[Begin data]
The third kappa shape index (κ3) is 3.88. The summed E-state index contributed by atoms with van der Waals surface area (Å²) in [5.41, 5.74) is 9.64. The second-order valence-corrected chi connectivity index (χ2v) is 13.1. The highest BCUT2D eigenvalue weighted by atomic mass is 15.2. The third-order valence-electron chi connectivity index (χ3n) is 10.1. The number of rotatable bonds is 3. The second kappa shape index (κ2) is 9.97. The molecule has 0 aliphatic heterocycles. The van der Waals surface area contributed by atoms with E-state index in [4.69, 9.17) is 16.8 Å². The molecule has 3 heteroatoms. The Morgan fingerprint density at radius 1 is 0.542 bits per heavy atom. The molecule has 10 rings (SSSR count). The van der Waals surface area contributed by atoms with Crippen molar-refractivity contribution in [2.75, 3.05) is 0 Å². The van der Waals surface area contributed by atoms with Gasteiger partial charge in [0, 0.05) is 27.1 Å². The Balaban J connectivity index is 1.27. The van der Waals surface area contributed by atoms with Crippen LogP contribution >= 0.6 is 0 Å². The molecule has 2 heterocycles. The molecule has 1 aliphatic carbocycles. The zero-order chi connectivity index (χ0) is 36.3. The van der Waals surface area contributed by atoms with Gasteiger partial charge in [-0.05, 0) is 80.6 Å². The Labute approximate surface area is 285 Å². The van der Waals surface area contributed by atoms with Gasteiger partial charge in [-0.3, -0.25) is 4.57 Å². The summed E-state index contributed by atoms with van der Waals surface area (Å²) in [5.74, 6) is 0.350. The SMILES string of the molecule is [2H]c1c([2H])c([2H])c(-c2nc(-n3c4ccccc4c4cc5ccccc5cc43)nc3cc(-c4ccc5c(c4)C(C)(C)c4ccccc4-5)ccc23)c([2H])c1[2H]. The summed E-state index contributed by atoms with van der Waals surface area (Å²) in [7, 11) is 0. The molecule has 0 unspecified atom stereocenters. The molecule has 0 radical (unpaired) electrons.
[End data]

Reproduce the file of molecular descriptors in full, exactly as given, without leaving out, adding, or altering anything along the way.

The third kappa shape index (κ3) is 3.88. The summed E-state index contributed by atoms with van der Waals surface area (Å²) in [5.41, 5.74) is 9.64. The second-order valence-corrected chi connectivity index (χ2v) is 13.1. The highest BCUT2D eigenvalue weighted by atomic mass is 15.2. The third-order valence-electron chi connectivity index (χ3n) is 10.1. The number of rotatable bonds is 3. The second kappa shape index (κ2) is 9.97. The molecule has 0 aliphatic heterocycles. The van der Waals surface area contributed by atoms with E-state index in [4.69, 9.17) is 16.8 Å². The molecule has 3 heteroatoms. The Morgan fingerprint density at radius 1 is 0.542 bits per heavy atom. The molecule has 10 rings (SSSR count). The van der Waals surface area contributed by atoms with Crippen molar-refractivity contribution in [2.75, 3.05) is 0 Å². The van der Waals surface area contributed by atoms with Gasteiger partial charge in [0, 0.05) is 27.1 Å². The Balaban J connectivity index is 1.27. The van der Waals surface area contributed by atoms with Crippen LogP contribution >= 0.6 is 0 Å². The molecule has 2 heterocycles. The molecule has 1 aliphatic carbocycles. The zero-order chi connectivity index (χ0) is 36.3. The van der Waals surface area contributed by atoms with Gasteiger partial charge in [-0.05, 0) is 80.6 Å². The Labute approximate surface area is 285 Å². The van der Waals surface area contributed by atoms with Gasteiger partial charge in [-0.3, -0.25) is 4.57 Å². The summed E-state index contributed by atoms with van der Waals surface area (Å²) in [5.74, 6) is 0.350. The SMILES string of the molecule is [2H]c1c([2H])c([2H])c(-c2nc(-n3c4ccccc4c4cc5ccccc5cc43)nc3cc(-c4ccc5c(c4)C(C)(C)c4ccccc4-5)ccc23)c([2H])c1[2H]. The summed E-state index contributed by atoms with van der Waals surface area (Å²) in [7, 11) is 0. The molecule has 0 unspecified atom stereocenters. The molecule has 0 radical (unpaired) electrons.